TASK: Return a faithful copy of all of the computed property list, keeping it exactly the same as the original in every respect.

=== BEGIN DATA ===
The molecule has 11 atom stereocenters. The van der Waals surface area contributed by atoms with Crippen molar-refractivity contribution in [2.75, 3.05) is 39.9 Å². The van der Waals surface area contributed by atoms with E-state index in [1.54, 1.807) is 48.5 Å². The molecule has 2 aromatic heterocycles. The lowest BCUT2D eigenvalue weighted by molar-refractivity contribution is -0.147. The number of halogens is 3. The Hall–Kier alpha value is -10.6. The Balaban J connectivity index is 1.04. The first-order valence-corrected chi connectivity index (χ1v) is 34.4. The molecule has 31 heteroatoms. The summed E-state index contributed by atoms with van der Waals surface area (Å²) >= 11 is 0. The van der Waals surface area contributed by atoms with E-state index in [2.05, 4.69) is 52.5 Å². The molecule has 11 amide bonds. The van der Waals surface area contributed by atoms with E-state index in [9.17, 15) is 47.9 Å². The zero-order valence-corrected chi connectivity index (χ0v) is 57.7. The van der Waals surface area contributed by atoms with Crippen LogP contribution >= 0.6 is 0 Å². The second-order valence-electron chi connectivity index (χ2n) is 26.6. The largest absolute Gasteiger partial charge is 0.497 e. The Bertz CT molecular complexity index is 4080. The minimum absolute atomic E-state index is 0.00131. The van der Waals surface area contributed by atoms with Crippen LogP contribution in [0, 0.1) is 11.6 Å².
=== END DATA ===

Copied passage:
The molecule has 11 atom stereocenters. The van der Waals surface area contributed by atoms with Crippen molar-refractivity contribution in [2.75, 3.05) is 39.9 Å². The van der Waals surface area contributed by atoms with E-state index in [1.54, 1.807) is 48.5 Å². The molecule has 2 aromatic heterocycles. The lowest BCUT2D eigenvalue weighted by molar-refractivity contribution is -0.147. The number of halogens is 3. The Hall–Kier alpha value is -10.6. The Balaban J connectivity index is 1.04. The first-order valence-corrected chi connectivity index (χ1v) is 34.4. The molecule has 31 heteroatoms. The summed E-state index contributed by atoms with van der Waals surface area (Å²) >= 11 is 0. The van der Waals surface area contributed by atoms with E-state index in [2.05, 4.69) is 52.5 Å². The molecule has 11 amide bonds. The van der Waals surface area contributed by atoms with E-state index in [9.17, 15) is 47.9 Å². The zero-order valence-corrected chi connectivity index (χ0v) is 57.7. The van der Waals surface area contributed by atoms with Crippen LogP contribution >= 0.6 is 0 Å². The second-order valence-electron chi connectivity index (χ2n) is 26.6. The largest absolute Gasteiger partial charge is 0.497 e. The Bertz CT molecular complexity index is 4080. The minimum absolute atomic E-state index is 0.00131. The van der Waals surface area contributed by atoms with Crippen LogP contribution in [0, 0.1) is 11.6 Å².